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Member since: Sat Aug 7, 2004, 10:55 PM
Number of posts: 4,187

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I disagree with that stance.

This is my personal opinion. Just as I believe that the vegan movement's refusal to accept people who are 90% or 99% vegan is a mistake and hurts the cause of improving animals' lives, I believe the refusal of certain feminists to accept men as feminists hurts the cause of achieving true equality for women. (I'm not implying any sort of equivalence there; I am a vegetarian and a feminist, and it just so happens that the vegan movement is much more purist than the feminist movement.)

These are just labels. What matters is actions. If a man is fighting to make the world a more equal place for women, then he is a feminist, period. I don't see how it helps matters to refuse men the use of the "feminist" label. The goal should be to move toward a world that is 100% feminist -- not a world in which a select group of people get to apply a label to themselves that makes them feel superior to others. That is my opinion as a feminist.

I wish

we, as a society, had rallied around her back then to challenge the idea that a woman is beautiful only if she is thin. Alicia Machado is and has always been a beautiful woman. Nothing -- not even time -- will change that.

This was my favorite part of the debate.

This is where HRC looked most presidential. This is where she made it crystal clear that electing the joke on her right as president would be extremely dangerous for the health of this country. He's doing enough damage to our international relations as a candidate; it would be pure folly to let him get any closer to the presidency.

Here is another way in which Trump has been hurting America's interests in the Middle East by fueling the conspiracy theories that are popular over there:


In November 2015, a cartoon in Al-Ahram, an Egyptian state-owned newspaper, depicted an Islamic State ogre with “Made in America” emblazoned on his back. It wasn’t unusual. A look at Middle Eastern news media shows that this idea is startlingly common. Even prominent officials in the region, from Egypt’s former culture minister to a former deputy prime minister of Iraq, have publicly ventured conspiracy theories that Washington created the Islamic State.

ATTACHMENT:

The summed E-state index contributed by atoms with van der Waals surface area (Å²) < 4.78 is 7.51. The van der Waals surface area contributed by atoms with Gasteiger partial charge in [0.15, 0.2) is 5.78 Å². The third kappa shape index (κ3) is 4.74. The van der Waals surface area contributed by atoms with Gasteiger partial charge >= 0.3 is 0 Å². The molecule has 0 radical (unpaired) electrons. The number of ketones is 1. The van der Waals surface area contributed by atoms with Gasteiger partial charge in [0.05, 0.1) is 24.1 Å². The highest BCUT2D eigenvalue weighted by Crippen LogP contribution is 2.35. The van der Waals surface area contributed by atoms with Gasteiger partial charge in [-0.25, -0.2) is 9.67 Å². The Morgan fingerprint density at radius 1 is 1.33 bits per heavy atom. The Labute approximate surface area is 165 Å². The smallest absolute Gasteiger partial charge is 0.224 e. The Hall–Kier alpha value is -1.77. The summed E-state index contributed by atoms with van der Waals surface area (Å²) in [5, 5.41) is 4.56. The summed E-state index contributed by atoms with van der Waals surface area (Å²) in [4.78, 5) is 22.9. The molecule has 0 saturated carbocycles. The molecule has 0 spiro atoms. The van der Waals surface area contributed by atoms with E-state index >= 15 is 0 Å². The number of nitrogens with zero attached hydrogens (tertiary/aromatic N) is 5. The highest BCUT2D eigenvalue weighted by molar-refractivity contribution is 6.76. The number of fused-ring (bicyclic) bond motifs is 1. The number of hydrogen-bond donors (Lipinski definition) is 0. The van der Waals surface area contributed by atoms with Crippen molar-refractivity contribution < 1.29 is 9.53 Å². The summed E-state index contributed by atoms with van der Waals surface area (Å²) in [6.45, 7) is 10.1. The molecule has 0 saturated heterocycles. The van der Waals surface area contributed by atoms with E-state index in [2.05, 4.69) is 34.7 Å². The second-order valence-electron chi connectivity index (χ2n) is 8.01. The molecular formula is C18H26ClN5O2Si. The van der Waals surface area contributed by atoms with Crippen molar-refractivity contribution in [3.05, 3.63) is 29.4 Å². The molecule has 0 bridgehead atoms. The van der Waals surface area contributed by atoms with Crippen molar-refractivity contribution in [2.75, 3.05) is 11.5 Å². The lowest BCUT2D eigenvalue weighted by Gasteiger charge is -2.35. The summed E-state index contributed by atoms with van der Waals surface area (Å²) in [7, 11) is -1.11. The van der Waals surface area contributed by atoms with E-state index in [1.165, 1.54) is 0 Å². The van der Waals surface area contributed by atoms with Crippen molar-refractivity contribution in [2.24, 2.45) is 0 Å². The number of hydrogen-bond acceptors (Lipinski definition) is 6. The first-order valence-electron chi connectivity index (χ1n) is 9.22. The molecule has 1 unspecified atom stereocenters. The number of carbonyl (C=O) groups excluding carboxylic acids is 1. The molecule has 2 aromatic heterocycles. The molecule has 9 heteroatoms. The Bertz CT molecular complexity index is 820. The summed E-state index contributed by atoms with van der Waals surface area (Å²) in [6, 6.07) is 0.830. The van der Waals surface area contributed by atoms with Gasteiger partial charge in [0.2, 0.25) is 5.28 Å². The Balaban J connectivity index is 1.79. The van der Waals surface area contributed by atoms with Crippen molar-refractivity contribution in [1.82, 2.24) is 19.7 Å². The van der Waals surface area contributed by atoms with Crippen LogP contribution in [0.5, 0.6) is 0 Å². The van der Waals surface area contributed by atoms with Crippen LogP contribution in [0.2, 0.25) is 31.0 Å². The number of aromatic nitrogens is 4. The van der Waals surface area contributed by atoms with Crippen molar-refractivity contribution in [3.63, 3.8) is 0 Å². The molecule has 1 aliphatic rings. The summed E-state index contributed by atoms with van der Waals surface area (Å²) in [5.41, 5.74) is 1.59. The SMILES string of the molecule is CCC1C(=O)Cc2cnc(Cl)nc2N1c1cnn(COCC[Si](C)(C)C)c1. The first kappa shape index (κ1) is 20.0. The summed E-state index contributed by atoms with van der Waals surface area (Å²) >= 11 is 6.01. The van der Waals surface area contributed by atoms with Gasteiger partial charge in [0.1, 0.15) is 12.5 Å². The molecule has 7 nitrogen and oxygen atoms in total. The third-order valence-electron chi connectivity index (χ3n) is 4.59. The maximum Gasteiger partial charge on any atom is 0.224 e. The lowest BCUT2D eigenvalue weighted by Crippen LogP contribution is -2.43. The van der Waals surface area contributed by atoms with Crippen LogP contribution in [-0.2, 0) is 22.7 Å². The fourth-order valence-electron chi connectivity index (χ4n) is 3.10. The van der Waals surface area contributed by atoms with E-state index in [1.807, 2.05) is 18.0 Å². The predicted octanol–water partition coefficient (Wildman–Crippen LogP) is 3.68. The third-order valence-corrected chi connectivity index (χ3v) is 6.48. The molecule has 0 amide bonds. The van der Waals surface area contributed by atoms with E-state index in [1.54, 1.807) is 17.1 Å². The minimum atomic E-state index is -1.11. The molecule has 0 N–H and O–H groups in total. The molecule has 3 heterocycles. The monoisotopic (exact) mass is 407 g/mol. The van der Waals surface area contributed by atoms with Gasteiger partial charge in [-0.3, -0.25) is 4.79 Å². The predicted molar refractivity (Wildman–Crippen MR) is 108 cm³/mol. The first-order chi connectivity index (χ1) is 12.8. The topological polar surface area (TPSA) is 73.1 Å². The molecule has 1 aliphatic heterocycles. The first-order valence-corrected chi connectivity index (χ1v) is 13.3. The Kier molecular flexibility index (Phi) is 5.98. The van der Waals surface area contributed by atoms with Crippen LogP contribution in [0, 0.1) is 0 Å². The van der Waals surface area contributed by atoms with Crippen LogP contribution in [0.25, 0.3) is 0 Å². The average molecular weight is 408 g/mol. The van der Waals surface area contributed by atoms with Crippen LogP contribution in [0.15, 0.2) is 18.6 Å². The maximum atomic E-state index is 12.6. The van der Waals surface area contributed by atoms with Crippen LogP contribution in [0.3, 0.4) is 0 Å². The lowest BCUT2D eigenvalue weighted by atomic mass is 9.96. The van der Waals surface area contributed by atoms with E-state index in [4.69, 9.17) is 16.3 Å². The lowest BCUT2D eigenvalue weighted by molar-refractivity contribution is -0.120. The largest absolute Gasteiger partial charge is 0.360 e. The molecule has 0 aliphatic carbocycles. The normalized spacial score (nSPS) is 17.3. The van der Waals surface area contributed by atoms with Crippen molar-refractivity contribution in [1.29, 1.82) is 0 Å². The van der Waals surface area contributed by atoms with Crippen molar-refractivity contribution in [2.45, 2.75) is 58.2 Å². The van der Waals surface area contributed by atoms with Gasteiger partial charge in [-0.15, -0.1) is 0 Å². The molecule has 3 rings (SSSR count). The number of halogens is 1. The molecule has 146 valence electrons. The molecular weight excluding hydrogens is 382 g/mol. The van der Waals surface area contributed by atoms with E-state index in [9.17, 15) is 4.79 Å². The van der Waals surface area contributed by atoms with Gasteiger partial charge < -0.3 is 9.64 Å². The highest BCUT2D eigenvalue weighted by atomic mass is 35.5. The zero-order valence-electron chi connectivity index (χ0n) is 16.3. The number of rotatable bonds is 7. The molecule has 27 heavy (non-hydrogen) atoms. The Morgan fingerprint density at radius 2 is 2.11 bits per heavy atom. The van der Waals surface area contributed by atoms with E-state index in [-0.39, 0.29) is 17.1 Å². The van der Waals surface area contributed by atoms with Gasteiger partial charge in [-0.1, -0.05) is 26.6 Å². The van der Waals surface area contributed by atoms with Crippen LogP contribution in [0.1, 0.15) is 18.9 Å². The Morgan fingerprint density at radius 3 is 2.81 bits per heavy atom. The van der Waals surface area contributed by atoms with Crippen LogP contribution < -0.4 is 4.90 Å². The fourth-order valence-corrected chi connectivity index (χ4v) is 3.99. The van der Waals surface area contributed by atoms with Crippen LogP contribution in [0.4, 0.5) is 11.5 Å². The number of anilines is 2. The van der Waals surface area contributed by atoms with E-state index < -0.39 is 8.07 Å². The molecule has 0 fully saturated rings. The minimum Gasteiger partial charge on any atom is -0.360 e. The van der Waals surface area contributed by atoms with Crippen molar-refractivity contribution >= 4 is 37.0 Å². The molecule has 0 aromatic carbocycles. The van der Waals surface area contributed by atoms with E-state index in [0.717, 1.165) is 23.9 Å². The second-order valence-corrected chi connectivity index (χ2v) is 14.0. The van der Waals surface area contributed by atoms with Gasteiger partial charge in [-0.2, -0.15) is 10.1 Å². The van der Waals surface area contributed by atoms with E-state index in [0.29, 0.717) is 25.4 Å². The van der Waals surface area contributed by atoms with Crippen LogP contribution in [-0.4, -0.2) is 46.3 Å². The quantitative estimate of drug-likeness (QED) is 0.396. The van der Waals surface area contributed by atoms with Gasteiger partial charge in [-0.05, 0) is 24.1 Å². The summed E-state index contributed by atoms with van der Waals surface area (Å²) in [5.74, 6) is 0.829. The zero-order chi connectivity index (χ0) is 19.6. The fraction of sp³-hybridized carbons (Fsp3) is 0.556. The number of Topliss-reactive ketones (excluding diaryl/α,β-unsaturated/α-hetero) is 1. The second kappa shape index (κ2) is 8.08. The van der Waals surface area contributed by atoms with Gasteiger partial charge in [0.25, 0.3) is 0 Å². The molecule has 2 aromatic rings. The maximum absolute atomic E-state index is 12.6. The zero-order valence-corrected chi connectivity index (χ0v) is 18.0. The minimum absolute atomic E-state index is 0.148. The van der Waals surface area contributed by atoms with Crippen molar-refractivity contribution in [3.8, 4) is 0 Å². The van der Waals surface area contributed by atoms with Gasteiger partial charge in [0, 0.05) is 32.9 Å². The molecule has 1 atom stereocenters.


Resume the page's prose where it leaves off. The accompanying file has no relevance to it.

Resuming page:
Enter Donald J. Trump. Last week, Mr. Trump repeatedly claimed that President Obama is “the founder of ISIS.” Even when a sympathetic conservative radio host offered Mr. Trump a chance to backtrack from his ridiculous claim and instead blame the Obama administration’s policies for the Islamic State’s rise, the Republican candidate doubled down: “No, I meant he’s the founder of ISIS. I do.” (The next day, Mr. Trump belatedly took to Twitter to plead sarcasm.)

This will most likely fade from the news cycle as Mr. Trump moves on and the next controversy arises. But these misleading words will reverberate far beyond America’s shores for years to come, and there will be serious implications for American foreign policy.


Not long ago, when America’s overseas enemies and critics wanted to mislead their publics to believe that the American government was in cahoots with terrorists like the Islamic State or Al Qaeda, they had to look to the United States’ political fringe for confirmation of their own conspiracy theories. Now, thanks to Mr. Trump, America’s enemies can simply run the videotape of a major party’s nominee for president.


There's the widespread perception in the Middle East that the US is so powerful that the military could defeat ISIS if the government really wanted to. The fact that ISIS continues to exist is proof to some that the US doesn't really want it gone.

And a recent survey found that 81% of Syrians and 85% of Iraqis think the US created ISIS. Another recent survey found that 93% of Iraqis view the US as an enemy of their country.

Despite the US military drawdown in Iraq, the country is still a crucial ally in the fight against terrorism. A US presidential candidate seemingly legitimizing conspiracy theorists further undermines any authority America has left in the Middle East.
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